NOPE: Long Life Doctor Blades Are Not All Equal


What do you see when you watch a flexo press run? Do you see the entire, almost magical, process of turning a clear sheet of material into a flexible package or label that shimmers with color? Do you look at the processes taking place on each deck as the colors are precisely metered to ensure each image is just what the brand owner expects?

Yet, as you watch, you may not be paying much attention to two parts that ultimately make it all possible—the anilox rolls and doctor blades. But you should, because these components account for a significant portion of a press’s operating cost and the value it delivers for your company and your customers. Remember, anilox rolls still are the “heart of a flexo press.”

Tooling Costs

This is because image quality depends on anilox rolls consistently delivering a precise volume of ink run after run. This control doesn’t come cheap. For example, a single 8- or 10-color CI press requires at least twice as many anilox rolls as it has colors, because most shops have at least one back up for every roll on the press. That total investment can easily exceed $100,000 plus an additional 20 percent of that amount for a year’s supply of doctor blades. In all, tooling for a single press can exceed $100,000 initially, around $20,000 for recovering worn rollers, and $20,000 annually for doctor blades.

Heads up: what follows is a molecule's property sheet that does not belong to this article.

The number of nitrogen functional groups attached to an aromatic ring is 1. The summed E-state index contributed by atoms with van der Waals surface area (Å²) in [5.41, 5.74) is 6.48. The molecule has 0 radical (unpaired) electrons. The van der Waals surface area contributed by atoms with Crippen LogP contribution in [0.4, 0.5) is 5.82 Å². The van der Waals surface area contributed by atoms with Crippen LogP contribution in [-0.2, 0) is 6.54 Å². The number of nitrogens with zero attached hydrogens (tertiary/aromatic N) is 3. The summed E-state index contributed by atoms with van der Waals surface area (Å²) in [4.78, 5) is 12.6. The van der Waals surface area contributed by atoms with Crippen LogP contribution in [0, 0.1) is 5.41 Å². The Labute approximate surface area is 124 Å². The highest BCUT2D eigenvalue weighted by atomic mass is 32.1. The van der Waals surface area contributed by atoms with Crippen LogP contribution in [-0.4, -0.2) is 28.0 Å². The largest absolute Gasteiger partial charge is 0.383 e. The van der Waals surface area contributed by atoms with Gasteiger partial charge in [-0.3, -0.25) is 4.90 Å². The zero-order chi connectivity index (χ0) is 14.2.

These numbers are more than a cost of doing business. And it is a figure under assault by companies that seem more interested in selling a product than helping you succeed. But why? How?

Because your choice of doctor blades really matters. You already know blades influence the quality of the labels and packages you print. And, because we’re in the business of providing the best performing, longest lasting doctor blades on the market, we take pride in helping you produce superior quality work for your customers, but not at the expense of the heart of your flexo press.